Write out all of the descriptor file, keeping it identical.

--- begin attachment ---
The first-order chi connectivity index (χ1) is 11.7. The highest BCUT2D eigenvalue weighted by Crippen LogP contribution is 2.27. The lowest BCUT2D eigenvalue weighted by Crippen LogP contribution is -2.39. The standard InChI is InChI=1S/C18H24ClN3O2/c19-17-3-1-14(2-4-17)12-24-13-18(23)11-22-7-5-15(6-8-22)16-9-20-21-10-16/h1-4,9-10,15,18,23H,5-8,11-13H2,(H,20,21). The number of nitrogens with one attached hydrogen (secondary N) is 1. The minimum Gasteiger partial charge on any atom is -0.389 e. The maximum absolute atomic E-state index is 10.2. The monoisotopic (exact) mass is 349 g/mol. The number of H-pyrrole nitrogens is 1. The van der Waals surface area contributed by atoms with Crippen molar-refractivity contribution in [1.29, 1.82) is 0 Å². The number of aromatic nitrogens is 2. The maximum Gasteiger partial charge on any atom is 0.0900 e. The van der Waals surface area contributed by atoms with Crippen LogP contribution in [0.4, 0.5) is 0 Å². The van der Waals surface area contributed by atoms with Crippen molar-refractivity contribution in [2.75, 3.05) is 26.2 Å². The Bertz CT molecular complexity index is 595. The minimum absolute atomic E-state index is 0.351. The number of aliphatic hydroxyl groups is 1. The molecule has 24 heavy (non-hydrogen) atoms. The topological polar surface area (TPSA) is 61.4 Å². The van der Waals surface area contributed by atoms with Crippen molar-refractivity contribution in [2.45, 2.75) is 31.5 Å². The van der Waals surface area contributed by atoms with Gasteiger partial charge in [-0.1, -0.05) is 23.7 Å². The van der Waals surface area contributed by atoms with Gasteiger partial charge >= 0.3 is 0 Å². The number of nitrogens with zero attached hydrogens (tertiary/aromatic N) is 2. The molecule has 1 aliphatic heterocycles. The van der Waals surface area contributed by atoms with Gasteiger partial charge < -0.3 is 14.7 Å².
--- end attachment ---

The first-order chi connectivity index (χ1) is 11.7. The highest BCUT2D eigenvalue weighted by Crippen LogP contribution is 2.27. The lowest BCUT2D eigenvalue weighted by Crippen LogP contribution is -2.39. The standard InChI is InChI=1S/C18H24ClN3O2/c19-17-3-1-14(2-4-17)12-24-13-18(23)11-22-7-5-15(6-8-22)16-9-20-21-10-16/h1-4,9-10,15,18,23H,5-8,11-13H2,(H,20,21). The number of nitrogens with one attached hydrogen (secondary N) is 1. The minimum Gasteiger partial charge on any atom is -0.389 e. The maximum absolute atomic E-state index is 10.2. The monoisotopic (exact) mass is 349 g/mol. The number of H-pyrrole nitrogens is 1. The van der Waals surface area contributed by atoms with Crippen molar-refractivity contribution in [1.29, 1.82) is 0 Å². The number of aromatic nitrogens is 2. The maximum Gasteiger partial charge on any atom is 0.0900 e. The van der Waals surface area contributed by atoms with Crippen LogP contribution in [0.4, 0.5) is 0 Å². The van der Waals surface area contributed by atoms with Crippen molar-refractivity contribution in [2.75, 3.05) is 26.2 Å². The Bertz CT molecular complexity index is 595. The minimum absolute atomic E-state index is 0.351. The number of aliphatic hydroxyl groups is 1. The molecule has 24 heavy (non-hydrogen) atoms. The topological polar surface area (TPSA) is 61.4 Å². The van der Waals surface area contributed by atoms with Crippen molar-refractivity contribution in [2.45, 2.75) is 31.5 Å². The van der Waals surface area contributed by atoms with Gasteiger partial charge in [-0.1, -0.05) is 23.7 Å². The van der Waals surface area contributed by atoms with Gasteiger partial charge >= 0.3 is 0 Å². The number of nitrogens with zero attached hydrogens (tertiary/aromatic N) is 2. The molecule has 1 aliphatic heterocycles. The van der Waals surface area contributed by atoms with Gasteiger partial charge < -0.3 is 14.7 Å².